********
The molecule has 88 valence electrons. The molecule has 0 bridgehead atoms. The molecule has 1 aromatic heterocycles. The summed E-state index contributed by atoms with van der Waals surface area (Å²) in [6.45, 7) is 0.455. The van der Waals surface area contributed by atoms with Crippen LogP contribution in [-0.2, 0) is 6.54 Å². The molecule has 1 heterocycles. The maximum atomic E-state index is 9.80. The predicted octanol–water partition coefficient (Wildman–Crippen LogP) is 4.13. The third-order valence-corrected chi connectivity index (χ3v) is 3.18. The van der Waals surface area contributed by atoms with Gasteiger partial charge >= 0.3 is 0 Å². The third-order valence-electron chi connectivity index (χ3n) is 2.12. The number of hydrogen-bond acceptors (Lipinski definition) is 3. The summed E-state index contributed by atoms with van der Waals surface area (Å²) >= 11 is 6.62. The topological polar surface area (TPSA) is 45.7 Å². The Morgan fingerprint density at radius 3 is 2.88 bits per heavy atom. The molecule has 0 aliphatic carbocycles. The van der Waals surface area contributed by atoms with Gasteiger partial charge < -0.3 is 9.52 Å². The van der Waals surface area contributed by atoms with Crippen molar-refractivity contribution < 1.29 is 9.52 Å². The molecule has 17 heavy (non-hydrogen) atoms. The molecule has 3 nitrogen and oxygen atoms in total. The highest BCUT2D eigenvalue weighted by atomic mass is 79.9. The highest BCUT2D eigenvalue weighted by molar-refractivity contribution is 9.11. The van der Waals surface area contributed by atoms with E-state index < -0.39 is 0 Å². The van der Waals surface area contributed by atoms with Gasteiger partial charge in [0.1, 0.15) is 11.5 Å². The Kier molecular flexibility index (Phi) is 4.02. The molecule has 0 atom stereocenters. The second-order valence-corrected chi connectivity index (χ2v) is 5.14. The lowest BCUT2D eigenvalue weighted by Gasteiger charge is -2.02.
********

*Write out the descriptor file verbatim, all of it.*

The molecule has 88 valence electrons. The molecule has 0 bridgehead atoms. The molecule has 1 aromatic heterocycles. The summed E-state index contributed by atoms with van der Waals surface area (Å²) in [6.45, 7) is 0.455. The van der Waals surface area contributed by atoms with Crippen LogP contribution in [-0.2, 0) is 6.54 Å². The molecule has 1 heterocycles. The maximum atomic E-state index is 9.80. The predicted octanol–water partition coefficient (Wildman–Crippen LogP) is 4.13. The third-order valence-corrected chi connectivity index (χ3v) is 3.18. The van der Waals surface area contributed by atoms with Gasteiger partial charge >= 0.3 is 0 Å². The third-order valence-electron chi connectivity index (χ3n) is 2.12. The number of hydrogen-bond acceptors (Lipinski definition) is 3. The summed E-state index contributed by atoms with van der Waals surface area (Å²) >= 11 is 6.62. The topological polar surface area (TPSA) is 45.7 Å². The Morgan fingerprint density at radius 3 is 2.88 bits per heavy atom. The molecule has 0 aliphatic carbocycles. The van der Waals surface area contributed by atoms with Gasteiger partial charge < -0.3 is 9.52 Å². The van der Waals surface area contributed by atoms with Crippen molar-refractivity contribution < 1.29 is 9.52 Å². The molecule has 17 heavy (non-hydrogen) atoms. The molecule has 3 nitrogen and oxygen atoms in total. The highest BCUT2D eigenvalue weighted by atomic mass is 79.9. The highest BCUT2D eigenvalue weighted by molar-refractivity contribution is 9.11. The van der Waals surface area contributed by atoms with E-state index < -0.39 is 0 Å². The van der Waals surface area contributed by atoms with Gasteiger partial charge in [0.1, 0.15) is 11.5 Å². The Kier molecular flexibility index (Phi) is 4.02. The molecule has 0 atom stereocenters. The second-order valence-corrected chi connectivity index (χ2v) is 5.14. The lowest BCUT2D eigenvalue weighted by Gasteiger charge is -2.02.